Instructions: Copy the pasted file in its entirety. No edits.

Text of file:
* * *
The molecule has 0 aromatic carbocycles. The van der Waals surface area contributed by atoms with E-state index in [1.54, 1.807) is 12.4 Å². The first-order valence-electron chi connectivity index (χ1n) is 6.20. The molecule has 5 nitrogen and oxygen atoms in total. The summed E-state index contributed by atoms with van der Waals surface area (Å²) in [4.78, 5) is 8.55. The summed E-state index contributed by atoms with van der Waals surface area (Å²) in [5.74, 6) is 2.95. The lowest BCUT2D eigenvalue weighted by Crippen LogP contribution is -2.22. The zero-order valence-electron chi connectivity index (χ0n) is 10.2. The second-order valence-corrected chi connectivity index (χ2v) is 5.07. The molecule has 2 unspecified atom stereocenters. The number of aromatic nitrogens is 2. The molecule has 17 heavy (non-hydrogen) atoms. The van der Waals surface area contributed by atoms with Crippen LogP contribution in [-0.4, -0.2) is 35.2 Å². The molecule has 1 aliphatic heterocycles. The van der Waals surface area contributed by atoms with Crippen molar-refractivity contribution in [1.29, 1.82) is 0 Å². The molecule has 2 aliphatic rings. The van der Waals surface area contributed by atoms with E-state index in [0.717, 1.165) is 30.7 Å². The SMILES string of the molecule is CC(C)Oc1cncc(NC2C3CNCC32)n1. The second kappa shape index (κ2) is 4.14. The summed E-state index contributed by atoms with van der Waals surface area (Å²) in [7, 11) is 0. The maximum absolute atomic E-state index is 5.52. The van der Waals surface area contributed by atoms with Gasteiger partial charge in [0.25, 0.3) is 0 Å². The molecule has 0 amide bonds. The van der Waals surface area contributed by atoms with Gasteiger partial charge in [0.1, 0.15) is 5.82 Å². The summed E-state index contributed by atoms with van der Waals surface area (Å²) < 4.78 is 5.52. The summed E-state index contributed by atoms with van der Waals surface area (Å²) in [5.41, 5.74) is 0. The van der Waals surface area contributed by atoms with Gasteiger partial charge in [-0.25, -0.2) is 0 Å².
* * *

The molecule has 0 aromatic carbocycles. The van der Waals surface area contributed by atoms with E-state index in [1.54, 1.807) is 12.4 Å². The first-order valence-electron chi connectivity index (χ1n) is 6.20. The molecule has 5 nitrogen and oxygen atoms in total. The summed E-state index contributed by atoms with van der Waals surface area (Å²) in [4.78, 5) is 8.55. The summed E-state index contributed by atoms with van der Waals surface area (Å²) in [5.74, 6) is 2.95. The lowest BCUT2D eigenvalue weighted by Crippen LogP contribution is -2.22. The zero-order valence-electron chi connectivity index (χ0n) is 10.2. The second-order valence-corrected chi connectivity index (χ2v) is 5.07. The molecule has 2 unspecified atom stereocenters. The number of aromatic nitrogens is 2. The molecule has 17 heavy (non-hydrogen) atoms. The van der Waals surface area contributed by atoms with Crippen LogP contribution in [-0.4, -0.2) is 35.2 Å². The molecule has 1 aliphatic heterocycles. The van der Waals surface area contributed by atoms with Crippen molar-refractivity contribution in [1.29, 1.82) is 0 Å². The molecule has 2 aliphatic rings. The van der Waals surface area contributed by atoms with E-state index in [0.717, 1.165) is 30.7 Å². The SMILES string of the molecule is CC(C)Oc1cncc(NC2C3CNCC32)n1. The second kappa shape index (κ2) is 4.14. The summed E-state index contributed by atoms with van der Waals surface area (Å²) in [7, 11) is 0. The maximum absolute atomic E-state index is 5.52. The van der Waals surface area contributed by atoms with Gasteiger partial charge in [0.25, 0.3) is 0 Å². The molecule has 0 amide bonds. The van der Waals surface area contributed by atoms with Gasteiger partial charge in [0.1, 0.15) is 5.82 Å². The summed E-state index contributed by atoms with van der Waals surface area (Å²) < 4.78 is 5.52. The summed E-state index contributed by atoms with van der Waals surface area (Å²) in [5.41, 5.74) is 0. The van der Waals surface area contributed by atoms with Gasteiger partial charge in [-0.25, -0.2) is 0 Å².